Dan, from Lee and Dan stated that the video leaked inadvertantly:

“The ad got out accidentally and has spread like wildfire. It wasn’t meant for public consumption. We think the spot reflects what people see in the news everyday, and in this instance the car is the hero that protects innocent people from someone with very bad intentions. We’re sorry if the ad has caused any offence.”

Jar Jar Binks

18 May

George Lucas' character Jar Jar Binks

Star Wars is the largest transmedia property in the world; a rich enterprise of story, creativity, and undeniable entertainment wrapped in movies, video games, books, tv shows and lifestyles.  Star Wars defined a generation and inspired millions of people to push the bounds of modern film-making; their influence on world citizens is simply endless.

This very influence was questioned during the introduction of the character Jar Jar Binks in the Episode I: Phantom Menace film. Jar Jar Binks is a clumsy, banished,  loud, annoying, Caribbean accented Gungan from Naboo.

While LucasArts strongly asserts that Jar Jar Binks was introduced for Comic Relief– many film analysts attribute the character and his actions to a modern day minstrelsy in a sense that it is capitalisizing on the stereotypical assumptions of black individuals by representing them as lazy, clumsy, uneducated and that any success is accidental and can be attributed to someone else.

Jar Jar Binks often doesn’t annunciate his words or pronounce things correctly, he’s often found doing favors and work for Qui-Gon and it appears that he admires him as a master or an owner. In the film, he actually surrenders himself to Qui-Gon as a servant.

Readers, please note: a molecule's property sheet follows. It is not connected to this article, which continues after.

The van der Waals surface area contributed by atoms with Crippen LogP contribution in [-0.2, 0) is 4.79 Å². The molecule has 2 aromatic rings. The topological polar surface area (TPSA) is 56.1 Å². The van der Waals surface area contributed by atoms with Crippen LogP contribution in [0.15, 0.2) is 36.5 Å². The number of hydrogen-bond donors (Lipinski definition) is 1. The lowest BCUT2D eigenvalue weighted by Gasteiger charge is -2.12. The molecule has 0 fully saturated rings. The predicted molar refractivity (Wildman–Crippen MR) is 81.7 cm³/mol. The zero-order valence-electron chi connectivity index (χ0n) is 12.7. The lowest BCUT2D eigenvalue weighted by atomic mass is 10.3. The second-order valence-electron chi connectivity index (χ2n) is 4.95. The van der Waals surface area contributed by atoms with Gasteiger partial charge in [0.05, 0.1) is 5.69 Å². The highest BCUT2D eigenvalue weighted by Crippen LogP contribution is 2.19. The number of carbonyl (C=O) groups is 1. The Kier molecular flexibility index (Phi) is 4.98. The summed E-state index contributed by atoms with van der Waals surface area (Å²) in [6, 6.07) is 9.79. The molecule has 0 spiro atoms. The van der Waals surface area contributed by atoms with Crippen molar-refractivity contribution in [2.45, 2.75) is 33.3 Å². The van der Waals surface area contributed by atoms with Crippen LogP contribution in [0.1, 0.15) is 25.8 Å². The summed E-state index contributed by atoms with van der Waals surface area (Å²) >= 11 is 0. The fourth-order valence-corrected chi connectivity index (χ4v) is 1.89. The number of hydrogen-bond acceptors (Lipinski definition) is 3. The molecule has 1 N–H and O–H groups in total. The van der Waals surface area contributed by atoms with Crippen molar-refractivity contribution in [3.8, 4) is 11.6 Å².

The relationship exploits the racial ideals that were once held in America during the time of slavery.

While we are supposed to see Jar Jar Binks as a nationless individual in context of America, his portrayal in the film is representative of a particular race far more than we are able to examine with other aliens or droids.

Who Knew The Prince of Persia Was British!?

15 May

Prince of Persia

Actually, he’s American, with a poor British accent.

The film, while having absolutely no historical context or accuracy, was entertaining to say the least; another Jerry Bruckheimer Disney blockbuster (see Pirates of the Caribbean if you are having a blank brain moment on this one).

Starring American Jake Gyllenhaal and British Gemma Arterton, the film is based on the popular Broaderbund software video game of the same title. The story doesn’t attempt to have any historical references, but features a Persian setting.

STORYLINE:

Dastan (Gyllenhaal) is a young orphan adopted by the King of Persia; to great surprise he is treated like an equal his entire life. Dastan’s brothers and uncle attempt to overthrow the sacred city of Alamut because they are suspected of selling weapons to Persian enemies. During the fight, Dastan finds an ancient dagger and brings it back to Persia. The young princess of Alamut, Tamina, is taken and notices the dagger in Dastan’s possession– she agrees to marry Dastan’s brother Tus– however her real motive is to get the dagger back.

It is suggested that Tamina should marry Dastan rather than Tus. Dastan is provided with a robe to present to his father however he did not know that it was poisioned. Everyone assumes that Dastan posioned the robe to kill his adopted father and he flees the kingdom– Tamina, still interested in the dagger as it is from her sacred land that she is sworn to protect, decides to follow.